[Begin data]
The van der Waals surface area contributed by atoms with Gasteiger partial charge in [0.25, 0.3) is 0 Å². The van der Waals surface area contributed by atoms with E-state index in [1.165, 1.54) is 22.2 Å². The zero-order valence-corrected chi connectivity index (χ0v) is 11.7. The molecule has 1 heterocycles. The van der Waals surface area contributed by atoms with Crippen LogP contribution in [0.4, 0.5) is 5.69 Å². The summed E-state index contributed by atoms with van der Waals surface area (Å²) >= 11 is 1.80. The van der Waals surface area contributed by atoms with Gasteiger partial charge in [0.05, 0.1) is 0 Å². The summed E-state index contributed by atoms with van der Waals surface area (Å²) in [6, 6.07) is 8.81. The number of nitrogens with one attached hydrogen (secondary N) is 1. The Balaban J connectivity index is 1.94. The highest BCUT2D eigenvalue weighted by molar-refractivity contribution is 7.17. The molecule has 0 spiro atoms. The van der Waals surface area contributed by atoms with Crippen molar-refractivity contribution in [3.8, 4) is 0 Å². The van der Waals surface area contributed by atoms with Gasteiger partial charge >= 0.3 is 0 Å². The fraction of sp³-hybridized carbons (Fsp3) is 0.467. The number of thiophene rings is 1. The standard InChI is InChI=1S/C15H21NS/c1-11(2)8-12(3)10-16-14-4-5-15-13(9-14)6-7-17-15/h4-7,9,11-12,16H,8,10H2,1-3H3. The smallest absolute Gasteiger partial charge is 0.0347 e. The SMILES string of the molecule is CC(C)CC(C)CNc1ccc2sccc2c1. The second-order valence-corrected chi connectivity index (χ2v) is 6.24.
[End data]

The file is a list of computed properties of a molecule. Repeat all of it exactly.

The van der Waals surface area contributed by atoms with Gasteiger partial charge in [0.25, 0.3) is 0 Å². The van der Waals surface area contributed by atoms with E-state index in [1.165, 1.54) is 22.2 Å². The zero-order valence-corrected chi connectivity index (χ0v) is 11.7. The molecule has 1 heterocycles. The van der Waals surface area contributed by atoms with Crippen LogP contribution in [0.4, 0.5) is 5.69 Å². The summed E-state index contributed by atoms with van der Waals surface area (Å²) >= 11 is 1.80. The van der Waals surface area contributed by atoms with Gasteiger partial charge in [0.05, 0.1) is 0 Å². The summed E-state index contributed by atoms with van der Waals surface area (Å²) in [6, 6.07) is 8.81. The number of nitrogens with one attached hydrogen (secondary N) is 1. The Balaban J connectivity index is 1.94. The highest BCUT2D eigenvalue weighted by molar-refractivity contribution is 7.17. The molecule has 0 spiro atoms. The van der Waals surface area contributed by atoms with Crippen molar-refractivity contribution in [3.8, 4) is 0 Å². The van der Waals surface area contributed by atoms with Gasteiger partial charge >= 0.3 is 0 Å². The fraction of sp³-hybridized carbons (Fsp3) is 0.467. The number of thiophene rings is 1. The standard InChI is InChI=1S/C15H21NS/c1-11(2)8-12(3)10-16-14-4-5-15-13(9-14)6-7-17-15/h4-7,9,11-12,16H,8,10H2,1-3H3. The smallest absolute Gasteiger partial charge is 0.0347 e. The SMILES string of the molecule is CC(C)CC(C)CNc1ccc2sccc2c1. The second-order valence-corrected chi connectivity index (χ2v) is 6.24.